In making his argument, Benjamin constructs a genealogy of art, emphasizing that early art did not have much opportunity to be reproduced and thus its originality is reliant on its unique place in time and space. Reproduction interferes with this because it can divorce the artwork from this unique place. 

For example, the art can be placed in contexts that do not agree with the original context. One can take a picture of the Mona Lisa, edit it to their liking, and most importantly exhibit it beyond its intended space. 

The ability for art to be reproduced allows society en masse to interact with it. Art does not have to be secluded contemplation, an act of worship, or a feedback loop of high society pretentiousness. 

Later philosophers like Jean Baudrillard lament this loss of aura. Baudrillard’s interests lie in a critique of contemporary society from the standpoint that global developments are causing a loss of meaning. For him, the proliferation of art into every aspect of our lives renders it meaningless, no longer tending to be life-altering.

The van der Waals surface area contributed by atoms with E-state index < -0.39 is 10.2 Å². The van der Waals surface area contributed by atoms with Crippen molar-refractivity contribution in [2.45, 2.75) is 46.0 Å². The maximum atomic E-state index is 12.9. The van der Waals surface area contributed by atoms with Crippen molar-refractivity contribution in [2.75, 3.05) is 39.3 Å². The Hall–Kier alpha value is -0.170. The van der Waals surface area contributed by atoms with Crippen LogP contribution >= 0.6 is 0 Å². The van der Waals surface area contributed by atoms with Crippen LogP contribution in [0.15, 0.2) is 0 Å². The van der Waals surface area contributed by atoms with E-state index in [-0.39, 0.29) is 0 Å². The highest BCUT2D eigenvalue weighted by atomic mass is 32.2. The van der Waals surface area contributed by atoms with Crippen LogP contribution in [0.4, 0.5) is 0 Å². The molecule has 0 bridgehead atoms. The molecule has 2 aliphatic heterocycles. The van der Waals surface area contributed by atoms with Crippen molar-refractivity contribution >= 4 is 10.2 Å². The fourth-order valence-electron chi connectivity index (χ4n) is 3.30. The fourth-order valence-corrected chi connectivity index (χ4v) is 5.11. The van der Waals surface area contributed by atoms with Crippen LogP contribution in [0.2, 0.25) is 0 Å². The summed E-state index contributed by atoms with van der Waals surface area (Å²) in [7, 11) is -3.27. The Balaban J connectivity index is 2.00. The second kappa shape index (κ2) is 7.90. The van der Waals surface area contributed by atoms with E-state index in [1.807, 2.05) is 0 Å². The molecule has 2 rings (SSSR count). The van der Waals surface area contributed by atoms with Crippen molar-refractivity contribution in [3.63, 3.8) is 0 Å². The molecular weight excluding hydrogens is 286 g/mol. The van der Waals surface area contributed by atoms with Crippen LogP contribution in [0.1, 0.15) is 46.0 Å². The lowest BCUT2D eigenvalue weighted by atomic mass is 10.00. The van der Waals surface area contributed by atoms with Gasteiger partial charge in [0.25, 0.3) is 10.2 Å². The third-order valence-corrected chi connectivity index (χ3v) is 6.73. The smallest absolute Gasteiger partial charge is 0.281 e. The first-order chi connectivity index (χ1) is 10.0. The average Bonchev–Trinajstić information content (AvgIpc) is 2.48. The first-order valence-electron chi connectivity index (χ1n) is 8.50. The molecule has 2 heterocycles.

Aura is facilitated by a distance that we feel from the art. Its supernatural force is exerted on us, opening our eyes to realities beyond the limits of our imagination or truths we have yet to grasp.

While aura commands exclusion and destructive obsession, it also has the power to subvert our contemporary lives. 

In my conversation with Professor Mitchell, I observed a similar sentiment concerning the purpose of art. “I think for artists, and I know a lot of artists, most of them are thinking about what an interesting work of art is. What can I make that somehow says something interesting or creates something beautiful, something at the highest level, astounding and complex? Art is showing people the world truly or showing an alternate world that hasn’t been thought of yet.”